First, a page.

As the Lady Genevieve D. does over Golgotha Falls, so Udenkwo leaves clues about himself at various locations over the Internet, in particular a nice little biography here.  From these traces one can glean both that he was dissatisfied with the production quality of the  initial release of Golgotha Falls: Genesis and that he was writing further volumes.

Fast forward to 2012 and another ephemeral website and horror and fantasy author Chike Deluna is offering, inter-alia, several volumes of the adventures of Lady Genevieve Desdemona, the first of which is Mistress of the Web: The Black Book, the content of which, including the short story Stark!!!, corresponds to approximately the first half of the material in Golgotha Falls: Genesis.   The other volumes comprise MotW: The White Book, MotW: The Red Book and MotW: The Blue Book.

Fast forward again to 2018 and Chike Deluna, now based in India, appears to have cracked this self-publishing lark and is offering six or seven excellent looking horror and fantasy novels (but not, so far as I could tell, the Mistress of the Web series) for sale from a shiny new website.  Fair play indeed.  I must add The Cosmic Foot Masseur to my reading list.

Now I can’t say for certain that George Udenkwo and Chike Deluna are the same person.  For all I know, the latter discovered the decomposing remains of the former in an alley somewhere, clutching a portmanteau stuffed with thousands of manuscript pages of the adventures of the aforementioned Lady Genevieve D.  But whatever the truth of it, I did have fun unravelling the thread.  And reader, do yourselves a big favour in 2019 and track down a copy of Golgotha Falls: Genesis or the Mistress of the Web ebooks and get stuck into some of the finest science fantasy out there.

 

A New Jurisdiction

When a favourite author appends another book to a beloved series after a gap of ten years, I guess it’s OK to have doubts.  Thus I approached Blood Enemies (2017), Susan R. Matthews’ seventh novel in her stunning Jurisdiction cycle, with no little trepidation.  Of course I had a few minor misgivings as to whether the quality of her writing might have dipped after such a long break in output, but mostly, my apprehension stemmed from the fact that the first six books formed such a coherent whole that Andrej Kosciusko’s story was complete, and that any move to open a new chapter on him was doomed to seem forced and be anticlimactic.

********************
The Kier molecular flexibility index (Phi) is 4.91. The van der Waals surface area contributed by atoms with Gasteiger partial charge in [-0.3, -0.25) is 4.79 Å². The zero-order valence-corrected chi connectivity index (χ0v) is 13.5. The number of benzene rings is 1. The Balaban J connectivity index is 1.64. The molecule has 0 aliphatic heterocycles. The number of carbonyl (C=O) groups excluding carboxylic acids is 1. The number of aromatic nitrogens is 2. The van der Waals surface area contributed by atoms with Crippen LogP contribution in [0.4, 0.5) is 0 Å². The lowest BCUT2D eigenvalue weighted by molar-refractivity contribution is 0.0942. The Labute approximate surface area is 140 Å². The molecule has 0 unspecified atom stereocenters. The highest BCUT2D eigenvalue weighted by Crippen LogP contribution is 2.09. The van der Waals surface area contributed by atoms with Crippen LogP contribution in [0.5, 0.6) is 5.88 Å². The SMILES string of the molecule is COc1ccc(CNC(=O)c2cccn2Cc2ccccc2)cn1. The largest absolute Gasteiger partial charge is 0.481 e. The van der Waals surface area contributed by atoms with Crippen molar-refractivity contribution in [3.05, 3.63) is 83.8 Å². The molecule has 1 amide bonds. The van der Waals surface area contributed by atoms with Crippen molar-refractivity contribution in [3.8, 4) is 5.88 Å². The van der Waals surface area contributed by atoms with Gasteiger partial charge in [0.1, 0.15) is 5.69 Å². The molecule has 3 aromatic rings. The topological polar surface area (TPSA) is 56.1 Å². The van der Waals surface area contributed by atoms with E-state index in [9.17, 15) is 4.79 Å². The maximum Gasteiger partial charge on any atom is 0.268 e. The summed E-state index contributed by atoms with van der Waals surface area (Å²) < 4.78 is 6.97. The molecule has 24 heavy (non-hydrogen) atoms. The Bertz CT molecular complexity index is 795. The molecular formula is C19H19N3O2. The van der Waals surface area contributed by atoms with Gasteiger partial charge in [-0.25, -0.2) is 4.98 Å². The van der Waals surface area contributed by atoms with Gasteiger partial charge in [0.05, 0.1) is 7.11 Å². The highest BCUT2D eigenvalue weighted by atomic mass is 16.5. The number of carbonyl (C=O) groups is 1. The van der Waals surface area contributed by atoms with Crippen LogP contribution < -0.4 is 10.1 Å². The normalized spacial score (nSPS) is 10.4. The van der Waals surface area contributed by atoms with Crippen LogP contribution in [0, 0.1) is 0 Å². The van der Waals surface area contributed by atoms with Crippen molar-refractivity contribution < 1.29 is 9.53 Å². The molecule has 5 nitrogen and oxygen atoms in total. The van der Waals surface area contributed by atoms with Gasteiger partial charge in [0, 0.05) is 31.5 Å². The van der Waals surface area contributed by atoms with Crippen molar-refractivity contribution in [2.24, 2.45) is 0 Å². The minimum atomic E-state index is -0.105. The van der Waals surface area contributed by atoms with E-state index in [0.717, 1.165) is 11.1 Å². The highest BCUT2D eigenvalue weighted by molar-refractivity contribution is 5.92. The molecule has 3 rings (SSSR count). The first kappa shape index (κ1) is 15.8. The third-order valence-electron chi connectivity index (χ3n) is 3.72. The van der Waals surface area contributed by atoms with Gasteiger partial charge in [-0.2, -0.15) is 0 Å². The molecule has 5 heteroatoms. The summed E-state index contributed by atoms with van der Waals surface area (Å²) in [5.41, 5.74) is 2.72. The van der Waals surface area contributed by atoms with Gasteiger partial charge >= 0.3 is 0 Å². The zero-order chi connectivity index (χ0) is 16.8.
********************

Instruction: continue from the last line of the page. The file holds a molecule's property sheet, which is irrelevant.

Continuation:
Reading the author’s recap did little to sooth me.  What?  Were they? Did that happen? Was it like that?  Of course one’s recollection of stories read long ago (the sixth book, Warring States, came out in 2006) start to play tricks, but maybe Matthews also straightens out narratives that were more elliptical, and clarifies things that were rather more hinted at, back in the day.

It has always been a constant source of amazement to me that the Jurisdiction, indisputably one of the greatest galactic settings in all SF, is not better known.  Beginning with the perfectly titled An Exchange of Hostages (1997), the series chronicles the travails of tortured torturer Andrej Kosciusko, as he strives to beat the system and provide a better life for the people around him.

Civilised space is divided into a number of ‘Judiciaries’ sponsored by corporations of powerful families.  Kosciusko has the misfortune to be born into one of these (the Dolgorukij Combine) and thus, having graduated from medical school as an incredibly gifted physician, is forced by his martinet father to enrol in military torture school (Fleet Orientation Station Medical aka Fossum). From here, he will emerge as an ‘inquisitor,’ holding the writ to investigate transgressions against the state and enforce the rule of law.

This is the overall arc of the first book.  Naturally Kosciusko excels in his new studies, due to his medical knowledge.  Privately he oscillates between agonising over the position he finds himself in and drinking to forget that he is starting to enjoy the work.  It’s a remarkable debut novel, one of the best.  The whole thing is drenched in the politics of military rank, social caste and race within a milieu dripping with homoerotiscism, slavery and graphic torture.  The only misstep is a ludicrously coy (heterosexual) group sex scene that (unfortunately) is pivotal to the narrative.  Whilst one might charitably assign this to first-timer failure of nerve, what was her editor thinking?